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BBC News





The Geography Department


Yorkshire Dales   April 2005



Yorkshire Dales April 2005


Gordale and Gordale Beck April 2006

Littondale and Kilnsey Crag April 2006

Malham April 2006

Malham Cove April 2006

Malham Tarn April 2006

Ribblehead April 2006



Hardraw Force is the highest waterfall in England.  The acoustics were so good in the gorge that this was a noted place for brass band concerts


Blocks are loosened by undercutting and freeze thaw


The plunge pool and upper gorge

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There are many well marked and managed routes for walkers around Malham Cove.




Glaciation has exposed the limestone to form vertical scars.  The scree is less active than at the end of the ice age, and is slowly becoming vegetated.

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The character of the Dales landscape  is the result of centuries of sheep management and the limestone walls and buildings.  Routes like this are barely suitable for motor traffic in the summer visitor season


Many features of rapid fluvial erosion are concentrated here in a short stretch of valley - steep, V-shape sides, soil creep terracettes, slumping, and incision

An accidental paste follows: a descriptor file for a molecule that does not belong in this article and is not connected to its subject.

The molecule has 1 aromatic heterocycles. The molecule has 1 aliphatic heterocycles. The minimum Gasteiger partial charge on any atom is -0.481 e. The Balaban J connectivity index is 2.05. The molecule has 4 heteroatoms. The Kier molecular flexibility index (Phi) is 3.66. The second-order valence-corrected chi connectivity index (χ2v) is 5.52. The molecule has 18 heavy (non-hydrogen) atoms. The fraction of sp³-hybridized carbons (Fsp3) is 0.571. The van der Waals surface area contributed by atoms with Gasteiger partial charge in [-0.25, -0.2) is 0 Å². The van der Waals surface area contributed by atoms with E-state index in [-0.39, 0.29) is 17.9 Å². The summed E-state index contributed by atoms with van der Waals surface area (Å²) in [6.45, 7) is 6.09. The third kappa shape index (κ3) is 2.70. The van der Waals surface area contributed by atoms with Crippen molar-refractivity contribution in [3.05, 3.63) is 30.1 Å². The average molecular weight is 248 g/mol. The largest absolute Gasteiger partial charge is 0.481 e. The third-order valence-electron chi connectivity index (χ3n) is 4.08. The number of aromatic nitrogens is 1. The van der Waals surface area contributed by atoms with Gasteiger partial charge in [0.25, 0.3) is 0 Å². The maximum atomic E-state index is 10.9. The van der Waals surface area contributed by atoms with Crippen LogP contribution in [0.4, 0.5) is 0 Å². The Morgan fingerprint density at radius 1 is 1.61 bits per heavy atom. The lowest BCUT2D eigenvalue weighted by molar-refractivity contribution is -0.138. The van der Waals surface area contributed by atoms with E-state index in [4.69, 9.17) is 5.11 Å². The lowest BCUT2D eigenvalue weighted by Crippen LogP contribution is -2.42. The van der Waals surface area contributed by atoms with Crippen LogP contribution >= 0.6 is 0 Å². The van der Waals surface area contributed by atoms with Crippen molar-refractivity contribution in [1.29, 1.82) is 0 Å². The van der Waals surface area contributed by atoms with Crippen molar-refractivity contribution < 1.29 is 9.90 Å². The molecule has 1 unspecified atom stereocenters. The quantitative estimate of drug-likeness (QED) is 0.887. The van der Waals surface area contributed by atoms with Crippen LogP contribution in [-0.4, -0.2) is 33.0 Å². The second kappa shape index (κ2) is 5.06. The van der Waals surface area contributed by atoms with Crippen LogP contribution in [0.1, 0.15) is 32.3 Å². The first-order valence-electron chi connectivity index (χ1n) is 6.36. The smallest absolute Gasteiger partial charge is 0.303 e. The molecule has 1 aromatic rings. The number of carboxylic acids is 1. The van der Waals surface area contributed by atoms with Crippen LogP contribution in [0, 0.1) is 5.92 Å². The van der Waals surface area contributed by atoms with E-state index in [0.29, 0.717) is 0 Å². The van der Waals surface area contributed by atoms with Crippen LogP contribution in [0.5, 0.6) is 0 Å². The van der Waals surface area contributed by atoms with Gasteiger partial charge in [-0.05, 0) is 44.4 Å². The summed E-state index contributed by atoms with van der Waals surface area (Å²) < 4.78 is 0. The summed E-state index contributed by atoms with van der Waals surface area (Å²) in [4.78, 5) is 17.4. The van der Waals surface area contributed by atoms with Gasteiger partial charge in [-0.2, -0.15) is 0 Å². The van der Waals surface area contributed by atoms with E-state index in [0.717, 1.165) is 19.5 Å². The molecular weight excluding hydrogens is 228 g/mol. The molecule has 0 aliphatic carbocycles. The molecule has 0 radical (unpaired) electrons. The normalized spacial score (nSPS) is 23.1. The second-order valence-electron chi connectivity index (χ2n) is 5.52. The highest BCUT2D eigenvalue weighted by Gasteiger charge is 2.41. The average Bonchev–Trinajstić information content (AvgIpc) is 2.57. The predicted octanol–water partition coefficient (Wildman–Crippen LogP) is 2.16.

Limestone walls are an integral part of this landscape's character, so they are to be maintained for tourism and heritage as much as the needs of farming

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Gordale, as seen walking down Hawthorns Lane (left and centre) and campers in the valley floor.

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River Ribble in Stainforth, showing the River Ribble, the railway line .. and Dry Rigg quarry in the background. The boulders in the river are instructive as to the largest flows possible in the channel.

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Pen-y-ghent from the Stainforth-Horton road ....


Limestone pavement at Winskill Stones in Langcliffe.


.... and an atmospheric detail!

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Ribblehead station with an engine coming south over the Ribblehead viaduct.

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The River Doe under Twistleton Scars and the hamlet of Spring Cotes, either side of the National Parks sign on the B6255 leaving Ingleton.

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The sheep stand their ground in some unexpected late-afternoon sunshine on the flanks of Ingleborough.

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The air transport of materials to the mountain for path repair is no longer a gift from the services, but has become a highly specialised service industry.

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